Wacks Counterstamps




Mel Wacks’ counterstamp pictures the Eastern Hemisphere (Europe, Africa, Middle East and India), which includes many places where the Maria Theresa Taler has circulated, surrounded by “BICENTALER 1780-1980” plus the initials “MRW.” My records indicate that 200 were made.


mw8 Bicentaler

MW8 “BICENTALER 1780-1980”


The 1980 Summer Olympics were held in Moscow. The United States and 64 other countries boycotted the games because of the Soviet invasion of Afghanistan, though athletes from some boycotting countries participated in the games, under the Olympic Flag. Eighty nations participated including East Germany and the rest of the Soviet bloc. A limited edition of 800 counterstamped coins were made exclusively for a German dealer. He supplied 20 Mark Ernst Abbe East Germany brilliant uncirculated coins and I supplied the counterstamps. Ernst Abbe (1840-1905) was a brilliant German mathematician and physicist who made several of the most important contributions to the design of lenses for optical microscopy. The counterstamp design consists of two nude Olympian runners, similar to those depicted on an ancient Greek vase, c. 525, plus the Olympic motto: “CITIUS ALTIUS FORTIUS” (Faster, Higher, Stronger) and “1980 MOSCOW GAMES” plus a tiny Olympic flame with XIX below, and Mel Wacks’ initials “MRW.”


mw9 Moscow






Two counterstamped coins were issued to commemorate the 1980 Winter Olympics, held in Lake Placid, New York. This was the second time the upstate New York village hosted the Games, the first being in 1932. Records indicate that 2000 1971 Proof Silver Ike Dollars were counterstamped with a design depicting a downhill skier, 5 snowflakes, the Olympic flame with XIII below, the initials “MRW,” and the inscription “FASTER ● HIGHER ● STRONGER LAKE PLACID ● FEB. 13-24, 1980.” The winners of the large hill skiing event were Jouko of Finland (Gold), Hubert Neuper of Austria (Silver) and Jari Puikkonen of Finland (Bronze).


mw10 Lake Placid




The die was then cancelled. While the “Ski Dollar” was planned before the Games, the decision to create a second issue was not made until the United States’ dramatic victory over the Soviet Union in ice hockey excited the entire country – including me. The USA vs. USSR game, called the "Miracle on Ice" in the United States, is the best-remembered game of the tournament and the best-remembered international hockey game ever in the United States. The last minute 4-3 win was the USA's penultimate game of the tournament's round-robin medal round. The USA's final game, against Finland, was the game which clinched the gold medal for the United States, with a 4-2 win.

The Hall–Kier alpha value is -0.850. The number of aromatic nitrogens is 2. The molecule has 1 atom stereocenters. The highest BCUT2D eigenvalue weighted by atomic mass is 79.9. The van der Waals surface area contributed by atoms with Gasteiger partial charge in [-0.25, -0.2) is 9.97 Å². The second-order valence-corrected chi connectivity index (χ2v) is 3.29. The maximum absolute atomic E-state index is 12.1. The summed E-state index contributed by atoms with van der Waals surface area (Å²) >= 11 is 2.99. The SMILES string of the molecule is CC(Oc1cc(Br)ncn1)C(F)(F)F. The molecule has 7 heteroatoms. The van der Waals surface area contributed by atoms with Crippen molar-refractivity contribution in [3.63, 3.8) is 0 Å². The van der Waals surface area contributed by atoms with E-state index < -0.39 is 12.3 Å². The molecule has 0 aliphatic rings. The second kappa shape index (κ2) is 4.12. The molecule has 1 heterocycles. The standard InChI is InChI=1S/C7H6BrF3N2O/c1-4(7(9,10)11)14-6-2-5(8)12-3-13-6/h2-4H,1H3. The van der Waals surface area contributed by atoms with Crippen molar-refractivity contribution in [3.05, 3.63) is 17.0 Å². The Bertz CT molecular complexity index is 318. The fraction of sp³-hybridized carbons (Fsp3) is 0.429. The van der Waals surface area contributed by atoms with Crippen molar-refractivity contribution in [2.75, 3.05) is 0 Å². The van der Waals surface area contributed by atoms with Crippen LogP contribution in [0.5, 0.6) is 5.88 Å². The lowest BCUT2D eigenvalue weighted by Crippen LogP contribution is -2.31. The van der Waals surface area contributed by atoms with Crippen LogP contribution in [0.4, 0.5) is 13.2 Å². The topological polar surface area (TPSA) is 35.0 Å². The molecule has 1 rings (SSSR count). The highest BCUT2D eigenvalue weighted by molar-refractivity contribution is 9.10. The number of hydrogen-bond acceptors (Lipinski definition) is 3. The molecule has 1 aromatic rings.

The counterstamped design featured a silhouetted hockey player swinging his stick, along with the Olympic flame with XIII below, the initials “MRW,” and the inscription “1980 GOLD MEDAL WINNERS ● USA HOCKEY TEAM.” The coins were gold-plated uncirculated 1776-1976 Bicentennial Eisenhower Clad Dollars. After the edition limit of 1,000 was reached, the die was cancelled.


mw11 Hockey



January 20, 1981 was an historic day – that was the inspiration of two counterstamped coins – one planned and the other done at the spur of the moment. That is the beauty of counterstamps – they can go from conception to production in a matter of weeks.


Ronald Reagan had won election as the 40th President, carrying 44 states with 489 electoral votes to 49 electoral votes for President Jimmy Carter (representing six states and Washington D.C.).




The planned issue was produced on brilliant uncirculated 1776-1976 Bicentennial Eisenhower Dollars, that were stamped with “RONALD W. REAGAN INAUGURATED 40TH PRESIDENT JANUARY 20, 1981” and the initials “SNW – MRW” (Shari Nan Wacks and Mel Roy Wacks), plus a meticulously rendered portrayal of the White House by Adam Cool. Records indicate that 500 were made on 40% silver coins and at least 150 on clad dollars.


mw12 Reagan


The spontaneous issue celebrated the surprise release of the 52 U.S. hostages by Iran. Sixty-six Americans had been taken captive when Iranian militants seized the U.S. Embassy in Tehran on November 4, 1979, including three who were at the Iranian Foreign Ministry. Six Americans escaped, 13 were released on November 19 and 20, 1979, and one was released on July 11, 1980. At least 125 pieces (of the 444 authorized) Proof 1971 Eisenhower Silver Dollars were counterstamped “FREEDOM FOR THE 52 AMERICAN HOSTAGES JANUARY 20, 1981” along with a ribbon around an oak tree and “© WACKS.” During the Iran hostage crisis, the yellow ribbon was used as a symbol of support for the hostages held at the U.S. embassy in Tehran. This symbolism began in December 1979, when Penelope Laingen, wife of the most senior foreign service officer being held hostage, tied a yellow ribbon around a tree on the lawn of her Maryland home, likely inspired by the hit song "Tie a Yellow Ribbon 'Round the Ole Oak Tree."

mw13 Hostages



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